When Apple unveiled the iPhone 6, and gave us our first glimpse of the Apple Watch, last month, they also took the wraps off a new service called Apple Pay. A digital wallet of sorts, Apple Pay promises to revolutionize the way we make purchases, while also providing a level of security that hasn’t been possible in the past.
Exactly how does the system work, and will it really revolutionize the way we shop?
Read on for the answers.
While Apple would like you to believe that the technology behind Apple Pay is revolutionary in some way, the reality is that it has been around for some time. The new iPhone 6 and 6+ come equipped with Near Field Communications (NFC) antennas that enable them to interact with other NFC devices, most notably the “tap to pay” systems that already exist in countless retail outlets, convenience stores, and grocery marts.
This technology isn’t new, as there are a number of Android and Windows phones that utilize NFC already, and Google’s own Wallet service is similar to Apple Pay in many ways.
Apple has made the process more streamlined and secure however, which should help to give Apple Pay a boost over similar offerings from competitors. To use the service, you’ll simply hold your iPhone close to an NFC-enabled contactless payment device, with your thumb over the Touch ID reader. The purchase is then made quickly, and securely, without ever having to wake the screen on your iPhone. A distinctive vibration and beep will inform you that the purchase as been made successfully. There will no longer be a need to pull out your wallet, swipe a card, or enter a PIN number.
In the wake of the major security breach at Target last year, which saw more than 40 million credit card numbers stolen, there have been increased concerns over how, and where, we make our purchases.
Apple says their new service is far more secure than actually swiping your card, because none of your personal information or credit card numbers will be used in the process. Instead, each purchase will have its own unique identification key and transaction number, with all of the charges being made securely on the backend. Even the iPhone won’t store the credit card number, as it is simply verified with the bank that issued it, and a unique “Device Account Number” is generated for use with Apple Pay instead. With no credit card numbers used at any step of the process, even if the system is hacked, there won’t be any useful information to be stolen.
Apple promises that this entire process will be incredibly simple and fast, but since it isn’t operational yet, we’ll have to wait to see if that is true. Apple Pay is scheduled to go live sometime this month, following the release of iOS 8.1. That software update will give users the ability to store credit cards in Passbook, and begin using the service with their NFC equipped iPhone. When the Apple Watch is released in early 2015, it will also be Apple Pay compatible.
Apple says at launch more than 220,000 outlets will be Apple Pay compatible, including McDonalds, Disney, Bloomingdales, Walgreens, Subway, and of course their own retail outlets.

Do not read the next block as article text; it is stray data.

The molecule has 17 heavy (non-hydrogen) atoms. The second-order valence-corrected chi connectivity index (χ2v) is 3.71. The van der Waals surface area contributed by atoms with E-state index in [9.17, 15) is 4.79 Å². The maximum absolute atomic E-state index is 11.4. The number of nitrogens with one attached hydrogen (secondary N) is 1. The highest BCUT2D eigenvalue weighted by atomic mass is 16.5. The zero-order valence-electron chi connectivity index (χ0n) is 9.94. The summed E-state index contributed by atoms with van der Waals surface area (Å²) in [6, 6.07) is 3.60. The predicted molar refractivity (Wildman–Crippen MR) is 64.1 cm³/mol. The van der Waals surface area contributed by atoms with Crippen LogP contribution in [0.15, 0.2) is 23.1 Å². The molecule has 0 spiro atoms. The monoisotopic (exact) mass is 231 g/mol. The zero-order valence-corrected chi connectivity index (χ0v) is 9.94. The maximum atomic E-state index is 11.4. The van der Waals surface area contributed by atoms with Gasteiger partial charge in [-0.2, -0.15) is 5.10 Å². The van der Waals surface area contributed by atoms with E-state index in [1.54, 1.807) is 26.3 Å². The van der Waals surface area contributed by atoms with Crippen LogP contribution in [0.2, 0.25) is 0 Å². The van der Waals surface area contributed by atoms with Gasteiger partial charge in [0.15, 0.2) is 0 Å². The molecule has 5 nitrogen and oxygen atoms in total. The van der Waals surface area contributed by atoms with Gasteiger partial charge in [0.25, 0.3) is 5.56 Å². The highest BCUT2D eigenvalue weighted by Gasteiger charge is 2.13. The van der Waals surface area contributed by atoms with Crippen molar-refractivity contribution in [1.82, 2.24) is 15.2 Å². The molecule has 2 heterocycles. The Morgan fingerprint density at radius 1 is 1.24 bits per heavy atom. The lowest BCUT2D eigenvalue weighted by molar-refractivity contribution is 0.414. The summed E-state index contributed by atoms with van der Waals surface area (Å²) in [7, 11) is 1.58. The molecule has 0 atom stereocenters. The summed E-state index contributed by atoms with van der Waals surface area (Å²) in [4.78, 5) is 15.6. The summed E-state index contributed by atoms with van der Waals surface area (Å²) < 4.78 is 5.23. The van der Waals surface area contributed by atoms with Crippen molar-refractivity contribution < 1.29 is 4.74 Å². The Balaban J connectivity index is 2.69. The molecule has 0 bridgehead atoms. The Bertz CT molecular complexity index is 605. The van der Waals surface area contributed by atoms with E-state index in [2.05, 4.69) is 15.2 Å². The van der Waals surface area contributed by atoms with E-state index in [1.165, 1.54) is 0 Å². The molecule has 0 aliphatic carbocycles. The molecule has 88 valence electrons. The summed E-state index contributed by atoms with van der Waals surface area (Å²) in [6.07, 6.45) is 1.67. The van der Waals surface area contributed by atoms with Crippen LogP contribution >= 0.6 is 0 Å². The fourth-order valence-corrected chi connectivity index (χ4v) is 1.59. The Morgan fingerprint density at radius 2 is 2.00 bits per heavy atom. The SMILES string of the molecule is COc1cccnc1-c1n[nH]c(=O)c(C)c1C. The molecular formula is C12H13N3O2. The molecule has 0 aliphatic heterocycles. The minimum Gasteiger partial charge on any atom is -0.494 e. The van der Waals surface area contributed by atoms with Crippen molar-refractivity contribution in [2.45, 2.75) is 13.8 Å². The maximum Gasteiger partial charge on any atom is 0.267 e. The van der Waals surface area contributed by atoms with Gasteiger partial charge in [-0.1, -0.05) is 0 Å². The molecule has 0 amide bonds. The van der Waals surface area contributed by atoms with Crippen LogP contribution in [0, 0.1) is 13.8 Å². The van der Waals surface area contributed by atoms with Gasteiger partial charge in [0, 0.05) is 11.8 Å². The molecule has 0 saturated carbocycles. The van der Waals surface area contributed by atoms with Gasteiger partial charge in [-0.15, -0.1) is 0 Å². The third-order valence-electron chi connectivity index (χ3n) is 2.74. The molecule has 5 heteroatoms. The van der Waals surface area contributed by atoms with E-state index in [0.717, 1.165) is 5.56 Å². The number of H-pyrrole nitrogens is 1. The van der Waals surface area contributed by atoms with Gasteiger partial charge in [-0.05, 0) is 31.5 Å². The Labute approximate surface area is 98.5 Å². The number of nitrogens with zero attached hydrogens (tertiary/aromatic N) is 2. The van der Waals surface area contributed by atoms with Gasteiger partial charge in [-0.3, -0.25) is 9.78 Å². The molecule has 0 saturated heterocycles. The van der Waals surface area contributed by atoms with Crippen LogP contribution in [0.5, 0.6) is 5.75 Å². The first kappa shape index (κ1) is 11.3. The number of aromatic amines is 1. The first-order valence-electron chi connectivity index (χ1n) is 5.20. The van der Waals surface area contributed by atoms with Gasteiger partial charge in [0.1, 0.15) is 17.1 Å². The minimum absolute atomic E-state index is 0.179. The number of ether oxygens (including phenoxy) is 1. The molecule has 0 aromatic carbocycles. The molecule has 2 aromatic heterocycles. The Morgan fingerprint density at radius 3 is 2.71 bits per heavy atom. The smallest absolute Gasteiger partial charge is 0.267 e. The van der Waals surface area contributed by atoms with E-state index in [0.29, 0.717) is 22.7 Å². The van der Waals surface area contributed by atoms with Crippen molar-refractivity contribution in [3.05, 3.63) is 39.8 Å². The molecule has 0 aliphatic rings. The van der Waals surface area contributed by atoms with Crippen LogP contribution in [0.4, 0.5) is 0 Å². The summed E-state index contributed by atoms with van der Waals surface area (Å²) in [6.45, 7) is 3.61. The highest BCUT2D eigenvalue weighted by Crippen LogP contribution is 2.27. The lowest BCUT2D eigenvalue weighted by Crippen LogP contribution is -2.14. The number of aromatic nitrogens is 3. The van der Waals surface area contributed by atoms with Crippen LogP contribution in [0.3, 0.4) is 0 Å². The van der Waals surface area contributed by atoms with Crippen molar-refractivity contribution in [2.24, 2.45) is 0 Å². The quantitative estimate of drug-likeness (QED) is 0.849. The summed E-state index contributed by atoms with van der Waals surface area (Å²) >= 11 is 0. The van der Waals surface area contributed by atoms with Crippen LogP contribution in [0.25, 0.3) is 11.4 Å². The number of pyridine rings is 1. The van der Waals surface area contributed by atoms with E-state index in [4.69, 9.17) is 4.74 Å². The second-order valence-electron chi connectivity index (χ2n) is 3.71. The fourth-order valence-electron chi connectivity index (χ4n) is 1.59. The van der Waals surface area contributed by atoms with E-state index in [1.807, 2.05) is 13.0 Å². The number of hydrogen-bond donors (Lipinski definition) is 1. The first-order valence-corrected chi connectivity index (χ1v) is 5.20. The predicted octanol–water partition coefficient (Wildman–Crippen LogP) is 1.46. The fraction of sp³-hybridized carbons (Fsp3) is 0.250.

One of the reasons why NFC, and contactless payment systems, haven’t taken off in the past is because the companies pushing them didn’t have the clout to force adoption. That won’t be the case with Apple, whose entry into the market is likely to spur retail establishments to embrace the technology more fully. Look for Apple Pay to be available just about everywhere in time, freeing you up to leave your wallet at home, and make the majority of your purchases by using your iPhone.
The speed and convenience that comes along with Apple Pay should not be overlooked either. In a world where time is increasingly of the essence, being able to make purchases quickly and easily will be seen as a godsend by many consumers. If the system works as advertised, it could cut down on the time that you wait in line, and make shopping in general more efficient.
If you’ve ever had your credit card information stolen, then you’ll understand that the level of security that Apple Pay uses is truly the life changing element that the service delivers. When making purchases – both online and at brick and mortar outlets –you’ll no longer have to fear that information falling into the wrong hands. That alone should make it appealing to consumers, particularly in the wake of high profile data breaches like the ones that occurred at Target and Home Depot. With Apple Pay, you’ll never have to worry about that happening to you ever again.
In just a few short weeks, Apple Pay will go live, and we’ll all get the chance to see how it performs. If is the life changing service that Apple promises? We’ll soon find out.
How will it work in a restaurant? Do you give your phone to a waiter or does the waiter bring a reader to your table?
Hard to say exactly at this point Benjamin, but I know McDonalds is using a portable NFC scanner at the drive through to allow Apple Pay users to make payments. I imagine restaurants could do the same. Giving your phone to a waiter won’t be an option however, as the Apple Pay credit card is linked to your Touch ID fingerprint.